So much for winter joys. Then there are typical nice warm summer days/climates like in the Everglades, where we only have to run the gen for an hour every four of five days. We usually pick a really got day to do that, so we can enjoy the air conditioning at the same time.

Basically, with a charger like this, running the gen for an hour will only get your batteries up to about 75 - 80% capacity, which is good enough. If you wish to continue to full charge, that will probably take another 10 - 20 hours generator time to achieve full charge. Not worth it! Next time you are on the road, the vehicle alternator will get them up to 100% charge in quick order.
Perfectly stated Stan,

Exactly the way we run, only I added a volt metre to get a more accurate state of charge. I try not to ever go below 40% charge, but when the batteries are cold it can be hard to manage some times.
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Old 03-11-2014, 09:50 PM   #35
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The newer gen set controllers monitor house battery voltages and charge as needed. Makes boondocking easy.. Check out Onan genset 30..
Are you referring to the auto start at a setting of low voltage on the battery? I believe you can buy the kit for many of the Onan genies. I always wanted one, but just never bothered. Maybe my next toy.
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Old 03-12-2014, 12:22 AM   #36
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One item I don't see much discussion about is the difference in charge acceptance rate between flooded and AGM batteries.If the charge is done with solar, there is no difference in charge time because the rate of charging with solar is limited by the power output of your panels (200 to 600W being typical solar install vs 4,000 or 5500W from geny!)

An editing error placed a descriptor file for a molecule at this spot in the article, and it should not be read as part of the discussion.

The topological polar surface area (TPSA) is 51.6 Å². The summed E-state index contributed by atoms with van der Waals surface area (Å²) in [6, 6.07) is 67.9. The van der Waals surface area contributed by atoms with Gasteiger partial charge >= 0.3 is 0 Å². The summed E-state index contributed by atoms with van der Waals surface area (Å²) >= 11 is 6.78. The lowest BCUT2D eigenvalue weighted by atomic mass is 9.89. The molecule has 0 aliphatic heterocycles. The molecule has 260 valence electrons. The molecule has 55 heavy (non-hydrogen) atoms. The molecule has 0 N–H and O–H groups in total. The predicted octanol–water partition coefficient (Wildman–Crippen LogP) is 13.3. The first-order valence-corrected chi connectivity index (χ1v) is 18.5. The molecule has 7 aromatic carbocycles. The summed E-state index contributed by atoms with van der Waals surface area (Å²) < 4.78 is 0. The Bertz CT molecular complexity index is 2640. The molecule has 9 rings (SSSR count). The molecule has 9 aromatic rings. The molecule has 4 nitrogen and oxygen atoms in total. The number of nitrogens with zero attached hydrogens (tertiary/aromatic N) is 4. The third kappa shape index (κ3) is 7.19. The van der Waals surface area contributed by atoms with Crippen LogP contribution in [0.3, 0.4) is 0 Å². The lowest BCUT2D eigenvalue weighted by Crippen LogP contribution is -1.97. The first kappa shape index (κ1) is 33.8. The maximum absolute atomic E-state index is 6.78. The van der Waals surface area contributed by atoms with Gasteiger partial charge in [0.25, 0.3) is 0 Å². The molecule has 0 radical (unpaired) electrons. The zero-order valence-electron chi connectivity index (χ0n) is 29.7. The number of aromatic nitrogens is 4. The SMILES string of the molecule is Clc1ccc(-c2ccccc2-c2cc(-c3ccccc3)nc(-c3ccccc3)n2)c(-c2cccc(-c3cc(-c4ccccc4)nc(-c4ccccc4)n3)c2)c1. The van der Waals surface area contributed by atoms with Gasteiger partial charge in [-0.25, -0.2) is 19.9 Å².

Lifeline batters supposedly can be fully charged in 1 hour (if you have the right charger and geny power). I see Xantrex has a 60A charger that can be stacked, meaning 2 can be used in parallel to supply a 120A charging current. So a 200Amp-hour battery pack discharged to 50% can easily be re-charged in 1 hour from the geny.

The maximum charge rate Trojan reccomends for their T105 is something like 13% of bank capacity. So, if you regulary discharged your batters to say 60%, it would take 3 hours (3 times 13%) to put that energy back into the battery per the manufacturer. The limiting factor here is the battery technology, not the charger.

I would think part of the decision depends upon how often your solar panels get nearly full sun.